Welcome to my How To Write A Novel series (the title of which is rather self-explanatory). I’m taking you through the key components and most common questions I get asked about novel writing – from the very first idea to how to know when you’re done – in a way that aims to provide real, practical, and not-so-generic advice, so you can write a novel you’re proud of, as painlessly as possible (but let’s be honest, you’re birthing something here – there’s going to be at least some pain involved).
1: HOW TO COME UP WITH AN IDEA
Surely I just need any interesting idea?
Writing a novel is a long-term endeavour. Once you’ve started, you’ve got to see that sucker through to the end, and (depending on your style and process) that can take a while. Some people have so many ideas they can’t work out which idea is the best one to choose, whereas others may find themselves drawing a complete blank. I usually find the idea stage as one of the most exciting parts, though also the most stressful, of the entire novel writing process – at this point it can literally be anything, though you’re going to be with this idea and these characters for a long time, so you need to choose wisely.
So how do you come up with the right idea for writing a novel? First of all, get that notion out of your head. There is no right idea – just better ideas than others. I strongly believe the right kind of writer can make any idea a good one – it’s just whether you would want to. Going off of an idea once you’ve already started can make a project incredibly painful and laborious to work on, which is why you want to pick the best one you can.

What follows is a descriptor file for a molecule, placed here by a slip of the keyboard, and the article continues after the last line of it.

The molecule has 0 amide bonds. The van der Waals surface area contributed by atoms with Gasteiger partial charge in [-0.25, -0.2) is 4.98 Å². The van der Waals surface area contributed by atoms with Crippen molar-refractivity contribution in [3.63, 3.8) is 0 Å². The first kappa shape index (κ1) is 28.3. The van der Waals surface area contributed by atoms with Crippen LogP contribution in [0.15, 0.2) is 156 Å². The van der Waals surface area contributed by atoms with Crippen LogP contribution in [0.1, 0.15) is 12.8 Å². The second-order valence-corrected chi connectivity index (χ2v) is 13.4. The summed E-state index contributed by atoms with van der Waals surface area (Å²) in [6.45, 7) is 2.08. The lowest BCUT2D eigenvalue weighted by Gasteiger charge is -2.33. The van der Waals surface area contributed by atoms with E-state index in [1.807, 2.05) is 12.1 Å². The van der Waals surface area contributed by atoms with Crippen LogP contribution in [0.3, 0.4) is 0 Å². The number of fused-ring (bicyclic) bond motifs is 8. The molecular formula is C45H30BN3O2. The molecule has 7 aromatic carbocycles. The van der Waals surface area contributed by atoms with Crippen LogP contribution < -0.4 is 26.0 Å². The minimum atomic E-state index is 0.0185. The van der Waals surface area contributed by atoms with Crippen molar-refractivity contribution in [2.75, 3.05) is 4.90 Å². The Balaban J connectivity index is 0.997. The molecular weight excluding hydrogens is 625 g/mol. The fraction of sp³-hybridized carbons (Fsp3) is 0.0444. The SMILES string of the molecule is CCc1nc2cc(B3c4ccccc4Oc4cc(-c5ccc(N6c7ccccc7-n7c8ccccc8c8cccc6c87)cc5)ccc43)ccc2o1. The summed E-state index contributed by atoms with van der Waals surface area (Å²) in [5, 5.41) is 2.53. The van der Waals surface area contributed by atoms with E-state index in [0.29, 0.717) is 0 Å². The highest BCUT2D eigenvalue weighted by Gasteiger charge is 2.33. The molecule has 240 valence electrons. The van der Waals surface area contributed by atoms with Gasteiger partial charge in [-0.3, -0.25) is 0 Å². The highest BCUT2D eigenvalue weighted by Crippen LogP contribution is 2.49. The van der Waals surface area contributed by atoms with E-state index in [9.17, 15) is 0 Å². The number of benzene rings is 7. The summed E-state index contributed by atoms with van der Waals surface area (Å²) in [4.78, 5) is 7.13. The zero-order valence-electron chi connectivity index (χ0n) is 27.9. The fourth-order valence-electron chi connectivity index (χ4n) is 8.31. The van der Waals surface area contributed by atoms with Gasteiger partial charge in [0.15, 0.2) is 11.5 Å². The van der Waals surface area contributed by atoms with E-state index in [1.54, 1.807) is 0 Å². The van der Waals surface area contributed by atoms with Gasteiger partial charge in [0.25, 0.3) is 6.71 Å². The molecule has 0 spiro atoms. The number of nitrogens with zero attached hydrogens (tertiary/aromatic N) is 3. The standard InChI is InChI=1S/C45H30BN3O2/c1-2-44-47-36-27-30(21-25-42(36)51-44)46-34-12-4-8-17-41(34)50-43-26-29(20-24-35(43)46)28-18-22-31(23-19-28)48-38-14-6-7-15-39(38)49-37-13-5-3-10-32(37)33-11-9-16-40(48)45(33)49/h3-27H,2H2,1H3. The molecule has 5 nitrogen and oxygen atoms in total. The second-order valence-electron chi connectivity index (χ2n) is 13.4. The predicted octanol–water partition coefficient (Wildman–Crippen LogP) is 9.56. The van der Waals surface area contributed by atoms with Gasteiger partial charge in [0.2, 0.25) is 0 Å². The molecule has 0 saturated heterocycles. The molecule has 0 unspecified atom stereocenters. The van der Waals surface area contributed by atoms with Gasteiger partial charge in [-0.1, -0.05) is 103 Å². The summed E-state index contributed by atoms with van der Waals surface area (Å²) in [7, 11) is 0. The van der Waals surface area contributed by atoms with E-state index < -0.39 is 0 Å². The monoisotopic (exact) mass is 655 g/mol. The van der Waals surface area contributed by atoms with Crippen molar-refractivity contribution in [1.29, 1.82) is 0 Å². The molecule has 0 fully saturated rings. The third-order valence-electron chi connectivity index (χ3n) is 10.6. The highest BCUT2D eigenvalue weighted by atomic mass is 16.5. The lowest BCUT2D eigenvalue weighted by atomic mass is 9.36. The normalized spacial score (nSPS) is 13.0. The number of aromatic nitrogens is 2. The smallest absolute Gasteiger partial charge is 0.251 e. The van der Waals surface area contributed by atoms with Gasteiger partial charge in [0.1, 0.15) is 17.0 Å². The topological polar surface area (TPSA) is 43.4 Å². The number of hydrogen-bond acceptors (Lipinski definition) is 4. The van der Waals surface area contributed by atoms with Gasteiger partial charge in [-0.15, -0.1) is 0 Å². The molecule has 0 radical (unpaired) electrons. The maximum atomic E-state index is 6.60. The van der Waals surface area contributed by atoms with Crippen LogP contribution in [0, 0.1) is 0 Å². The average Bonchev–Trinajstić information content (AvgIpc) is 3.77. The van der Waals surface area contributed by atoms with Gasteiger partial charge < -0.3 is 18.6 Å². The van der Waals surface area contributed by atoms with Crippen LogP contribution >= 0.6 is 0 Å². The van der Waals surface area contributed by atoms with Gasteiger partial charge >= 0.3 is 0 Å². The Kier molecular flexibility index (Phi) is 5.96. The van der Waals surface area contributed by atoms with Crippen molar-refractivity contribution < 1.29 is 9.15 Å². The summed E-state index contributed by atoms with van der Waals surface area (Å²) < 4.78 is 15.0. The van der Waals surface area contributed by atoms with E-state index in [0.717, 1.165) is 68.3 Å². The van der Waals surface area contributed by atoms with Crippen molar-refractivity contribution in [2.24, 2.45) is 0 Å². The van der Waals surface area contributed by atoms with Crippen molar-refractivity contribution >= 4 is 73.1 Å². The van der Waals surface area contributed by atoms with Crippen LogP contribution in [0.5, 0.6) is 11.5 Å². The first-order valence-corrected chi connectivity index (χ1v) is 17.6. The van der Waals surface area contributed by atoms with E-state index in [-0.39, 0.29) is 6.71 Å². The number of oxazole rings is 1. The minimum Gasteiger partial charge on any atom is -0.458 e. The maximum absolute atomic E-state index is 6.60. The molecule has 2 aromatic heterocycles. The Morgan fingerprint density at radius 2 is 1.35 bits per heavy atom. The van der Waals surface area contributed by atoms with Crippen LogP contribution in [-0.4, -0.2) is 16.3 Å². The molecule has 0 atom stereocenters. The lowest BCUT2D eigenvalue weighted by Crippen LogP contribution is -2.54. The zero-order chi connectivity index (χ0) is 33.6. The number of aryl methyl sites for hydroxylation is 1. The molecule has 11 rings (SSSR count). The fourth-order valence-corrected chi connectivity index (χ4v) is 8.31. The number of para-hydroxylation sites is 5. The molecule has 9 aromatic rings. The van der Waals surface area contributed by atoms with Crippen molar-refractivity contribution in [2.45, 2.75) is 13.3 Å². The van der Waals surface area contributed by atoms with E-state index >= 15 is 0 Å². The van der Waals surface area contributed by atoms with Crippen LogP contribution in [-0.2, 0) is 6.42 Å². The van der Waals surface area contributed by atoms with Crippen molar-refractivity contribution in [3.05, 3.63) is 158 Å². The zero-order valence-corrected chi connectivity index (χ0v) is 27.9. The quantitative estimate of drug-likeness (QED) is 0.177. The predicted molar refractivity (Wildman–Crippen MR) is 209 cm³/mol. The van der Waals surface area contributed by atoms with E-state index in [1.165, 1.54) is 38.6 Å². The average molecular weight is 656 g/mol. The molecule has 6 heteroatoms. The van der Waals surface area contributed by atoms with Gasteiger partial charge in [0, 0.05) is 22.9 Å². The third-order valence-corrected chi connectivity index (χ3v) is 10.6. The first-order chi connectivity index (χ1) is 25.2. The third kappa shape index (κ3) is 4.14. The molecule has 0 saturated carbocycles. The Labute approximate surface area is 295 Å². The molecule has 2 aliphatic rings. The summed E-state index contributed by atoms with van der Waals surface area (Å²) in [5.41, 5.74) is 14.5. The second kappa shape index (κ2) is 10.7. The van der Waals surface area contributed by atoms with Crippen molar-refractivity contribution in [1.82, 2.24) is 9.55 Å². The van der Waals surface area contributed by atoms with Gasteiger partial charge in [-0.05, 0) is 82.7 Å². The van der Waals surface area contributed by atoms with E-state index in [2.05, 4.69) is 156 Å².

But let’s start at ground zero: coming up with ideas.
There’s no magic formula for a story idea, but if there were I’d calculate it something like this
It amazes me that, when most people learn I’m a writer, their first question is “Where do you get your ideas from?” To me, I can’t fathom living and not having ideas, but then I have to remember that not everyone’s life purpose is to tell stories.
The question, I think, comes about from people believing story ideas just come at you one day, satisfactorily formed with a beginning and an end with all kind of characters in between. Don’t put that kind of pressure on yourself. There’s a chance that bolt of inspiration might happen, but most of the time I’d describe a single novel idea as a collection of many ideas, all multiplied together.
As a writer, you just need to keep an eye out for these individual ideas and collect them.
These are the kind of ideas that are everywhere. They’re interesting pieces of gossip you hear, a detail from a news story that piques your curiosity, a stray thought you have when doing something mundane, a spark of something inspired (not copied) by watching a TV show or reading a book. That’s all they need to be: snippets. A single thought or detail.
For example, you might be watching the news and hear about a kid who’s designed a new piece of computer software, and it gets you thinking about how cool and clever that kid must be – what are they like, what kind of life must they have?! Then maybe a few days later you’re looking up at the stars and you wonder what it must be like to be up there, all alone, or you hear about the latest space mission getting ready to launch and that gets you thinking about astronauts and what their adventure is going to be like. And then perhaps you’re running late for a really important meeting and you turn left onto a main road and find yourself trapped in stationary traffic and you think if only’d I’d known, I’d have gone a different way. And maybe that gets you thinking (while you’re sitting in your car with nothing to do) about time travel, or freewill, or alternate realities.